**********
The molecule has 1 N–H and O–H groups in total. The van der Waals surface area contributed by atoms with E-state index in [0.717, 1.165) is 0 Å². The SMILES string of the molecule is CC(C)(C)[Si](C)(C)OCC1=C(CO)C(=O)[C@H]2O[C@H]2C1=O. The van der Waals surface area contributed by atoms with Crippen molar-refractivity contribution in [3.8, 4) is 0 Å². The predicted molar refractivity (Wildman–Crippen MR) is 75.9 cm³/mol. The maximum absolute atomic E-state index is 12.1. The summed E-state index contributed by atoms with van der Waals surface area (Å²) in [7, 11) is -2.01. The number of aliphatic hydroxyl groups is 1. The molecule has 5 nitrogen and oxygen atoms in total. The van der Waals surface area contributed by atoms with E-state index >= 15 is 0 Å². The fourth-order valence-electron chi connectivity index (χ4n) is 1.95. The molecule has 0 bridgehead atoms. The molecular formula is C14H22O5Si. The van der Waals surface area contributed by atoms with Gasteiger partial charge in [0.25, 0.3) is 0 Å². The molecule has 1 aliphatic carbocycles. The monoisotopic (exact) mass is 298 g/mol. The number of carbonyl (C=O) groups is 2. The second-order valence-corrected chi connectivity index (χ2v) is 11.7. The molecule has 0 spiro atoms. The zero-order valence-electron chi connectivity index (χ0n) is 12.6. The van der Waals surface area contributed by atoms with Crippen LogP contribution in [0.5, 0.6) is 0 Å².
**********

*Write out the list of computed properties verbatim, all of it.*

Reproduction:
The molecule has 1 N–H and O–H groups in total. The van der Waals surface area contributed by atoms with E-state index in [0.717, 1.165) is 0 Å². The SMILES string of the molecule is CC(C)(C)[Si](C)(C)OCC1=C(CO)C(=O)[C@H]2O[C@H]2C1=O. The van der Waals surface area contributed by atoms with Crippen molar-refractivity contribution in [3.8, 4) is 0 Å². The predicted molar refractivity (Wildman–Crippen MR) is 75.9 cm³/mol. The maximum absolute atomic E-state index is 12.1. The summed E-state index contributed by atoms with van der Waals surface area (Å²) in [7, 11) is -2.01. The number of aliphatic hydroxyl groups is 1. The molecule has 5 nitrogen and oxygen atoms in total. The van der Waals surface area contributed by atoms with E-state index >= 15 is 0 Å². The fourth-order valence-electron chi connectivity index (χ4n) is 1.95. The molecule has 0 bridgehead atoms. The molecular formula is C14H22O5Si. The van der Waals surface area contributed by atoms with Gasteiger partial charge in [0.25, 0.3) is 0 Å². The molecule has 1 aliphatic carbocycles. The monoisotopic (exact) mass is 298 g/mol. The number of carbonyl (C=O) groups is 2. The second-order valence-corrected chi connectivity index (χ2v) is 11.7. The molecule has 0 spiro atoms. The zero-order valence-electron chi connectivity index (χ0n) is 12.6. The van der Waals surface area contributed by atoms with Crippen LogP contribution in [0.5, 0.6) is 0 Å².